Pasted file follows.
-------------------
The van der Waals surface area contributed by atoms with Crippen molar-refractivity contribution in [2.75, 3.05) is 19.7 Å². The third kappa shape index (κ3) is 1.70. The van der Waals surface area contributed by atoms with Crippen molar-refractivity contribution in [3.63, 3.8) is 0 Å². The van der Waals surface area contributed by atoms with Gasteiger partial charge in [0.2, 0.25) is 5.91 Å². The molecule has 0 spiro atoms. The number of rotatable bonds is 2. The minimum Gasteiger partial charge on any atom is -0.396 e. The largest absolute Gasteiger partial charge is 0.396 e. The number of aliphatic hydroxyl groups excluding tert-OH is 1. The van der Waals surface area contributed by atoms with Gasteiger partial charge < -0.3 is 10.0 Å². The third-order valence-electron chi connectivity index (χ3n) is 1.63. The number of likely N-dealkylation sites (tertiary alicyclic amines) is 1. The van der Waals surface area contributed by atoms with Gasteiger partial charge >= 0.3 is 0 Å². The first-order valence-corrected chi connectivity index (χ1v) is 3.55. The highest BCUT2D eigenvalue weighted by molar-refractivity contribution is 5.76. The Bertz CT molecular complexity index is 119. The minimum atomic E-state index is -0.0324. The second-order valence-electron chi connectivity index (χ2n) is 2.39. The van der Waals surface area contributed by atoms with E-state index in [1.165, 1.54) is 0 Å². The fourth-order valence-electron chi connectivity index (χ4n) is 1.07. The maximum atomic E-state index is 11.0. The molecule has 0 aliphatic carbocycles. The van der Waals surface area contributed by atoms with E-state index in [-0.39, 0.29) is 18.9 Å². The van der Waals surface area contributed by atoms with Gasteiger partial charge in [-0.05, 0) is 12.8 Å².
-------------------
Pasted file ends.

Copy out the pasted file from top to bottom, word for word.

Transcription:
The van der Waals surface area contributed by atoms with Crippen molar-refractivity contribution in [2.75, 3.05) is 19.7 Å². The third kappa shape index (κ3) is 1.70. The van der Waals surface area contributed by atoms with Crippen molar-refractivity contribution in [3.63, 3.8) is 0 Å². The van der Waals surface area contributed by atoms with Gasteiger partial charge in [0.2, 0.25) is 5.91 Å². The molecule has 0 spiro atoms. The number of rotatable bonds is 2. The minimum Gasteiger partial charge on any atom is -0.396 e. The largest absolute Gasteiger partial charge is 0.396 e. The number of aliphatic hydroxyl groups excluding tert-OH is 1. The van der Waals surface area contributed by atoms with Gasteiger partial charge < -0.3 is 10.0 Å². The third-order valence-electron chi connectivity index (χ3n) is 1.63. The number of likely N-dealkylation sites (tertiary alicyclic amines) is 1. The van der Waals surface area contributed by atoms with Gasteiger partial charge >= 0.3 is 0 Å². The first-order valence-corrected chi connectivity index (χ1v) is 3.55. The highest BCUT2D eigenvalue weighted by molar-refractivity contribution is 5.76. The Bertz CT molecular complexity index is 119. The minimum atomic E-state index is -0.0324. The second-order valence-electron chi connectivity index (χ2n) is 2.39. The van der Waals surface area contributed by atoms with E-state index in [1.165, 1.54) is 0 Å². The fourth-order valence-electron chi connectivity index (χ4n) is 1.07. The maximum atomic E-state index is 11.0. The molecule has 0 aliphatic carbocycles. The van der Waals surface area contributed by atoms with E-state index in [-0.39, 0.29) is 18.9 Å². The van der Waals surface area contributed by atoms with Gasteiger partial charge in [-0.05, 0) is 12.8 Å².